Think Freely Media presents Common Sense with Paul Jacob

Loco Micro Repression

Close but no cakewalk prize.

Modern social justice advocates sometimes come up with legitimate complaints . . . only to wander off terra firma and into cloud-cuckoo land.

“Microaggressions” is one of these airy wanderings, and Katherine Timpf has spotted another in the ever-growing catalog of social justice beefs:

The size of our society’s chairs is now being considered a “microaggression” against overweight people, according to a guide released by The New School, a private college in New York City.

Proponents of this cause, Timpf notes, insist that “Microaggression is not ‘Micro’ in Impact,” and that the best response to faux pas, slights, indelicacies, and what-have-you is snitching to the administration and intervention from same. Quite overbearing, if you ask me. During my too brief college stint it would have been considered an insult — a microaggression? — to think that young adults could not handle minor affronts such as so helpfully listed at The New School.

But let’s get real here. Microaggressions do not justify treating adults as children and setting up college administrators as in loco parentis tribunals — much less Molotov cocktails, sucker punches or bike locks in socks. At best, as has been pointed out elsewhere, Ned’s microaggression justifies Zed’s microretaliation. Nothing more.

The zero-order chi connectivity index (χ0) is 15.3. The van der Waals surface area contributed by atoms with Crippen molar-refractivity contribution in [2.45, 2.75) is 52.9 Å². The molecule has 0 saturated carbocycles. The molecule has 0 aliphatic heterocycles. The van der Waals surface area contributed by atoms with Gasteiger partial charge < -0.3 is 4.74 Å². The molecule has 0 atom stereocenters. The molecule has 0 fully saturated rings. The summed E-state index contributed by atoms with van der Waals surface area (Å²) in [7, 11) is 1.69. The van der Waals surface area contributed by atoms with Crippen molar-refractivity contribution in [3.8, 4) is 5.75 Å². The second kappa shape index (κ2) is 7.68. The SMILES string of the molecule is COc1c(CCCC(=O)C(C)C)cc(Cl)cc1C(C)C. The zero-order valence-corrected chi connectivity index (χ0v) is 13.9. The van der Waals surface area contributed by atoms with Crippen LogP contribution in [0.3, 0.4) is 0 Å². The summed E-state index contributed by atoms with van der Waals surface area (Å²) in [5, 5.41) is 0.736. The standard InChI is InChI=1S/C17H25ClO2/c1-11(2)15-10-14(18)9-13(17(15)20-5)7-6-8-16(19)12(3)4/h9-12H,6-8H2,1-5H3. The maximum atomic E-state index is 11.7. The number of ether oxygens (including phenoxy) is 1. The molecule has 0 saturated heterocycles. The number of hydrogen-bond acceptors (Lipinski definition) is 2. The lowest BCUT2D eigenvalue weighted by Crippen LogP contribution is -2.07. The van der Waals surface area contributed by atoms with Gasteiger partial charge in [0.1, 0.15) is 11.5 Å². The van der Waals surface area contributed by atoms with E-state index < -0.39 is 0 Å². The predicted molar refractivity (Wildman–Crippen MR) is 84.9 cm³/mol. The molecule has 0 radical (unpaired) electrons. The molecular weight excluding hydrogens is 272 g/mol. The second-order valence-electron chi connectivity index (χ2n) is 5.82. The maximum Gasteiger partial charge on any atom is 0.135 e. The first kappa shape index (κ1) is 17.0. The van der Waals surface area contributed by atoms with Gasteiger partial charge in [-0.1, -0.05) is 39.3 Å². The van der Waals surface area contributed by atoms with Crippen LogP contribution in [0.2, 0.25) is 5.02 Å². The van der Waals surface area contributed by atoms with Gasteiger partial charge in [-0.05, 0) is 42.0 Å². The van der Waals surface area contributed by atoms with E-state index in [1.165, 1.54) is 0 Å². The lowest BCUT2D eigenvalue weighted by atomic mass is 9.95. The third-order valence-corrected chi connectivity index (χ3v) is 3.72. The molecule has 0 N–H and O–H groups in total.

So how does one micro-respond?

Manners; etiquette.

In olden times, a well-mannered person, when snubbed or otherwise insulted had the option of responding with a cutting remark . . . without any actual cutting, without even raising the tone of his or her voice.

Activists and collegians really should look into it.

And not bring up chair size: the micro-chair/macro-posterior issue has too many “microaggressive” jokes built into it.

This is Common Sense. I’m Paul Jacob.

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By: CS Admin

1 Comment

  1. Karen H says:

    I give up! Society is nuts! Normal chair sizes are considered “micro-aggression?!” Maybe a little diet & exercise will do the trick. O wait, that’s probably aggression. So manufacturers let’s make bigger seats.

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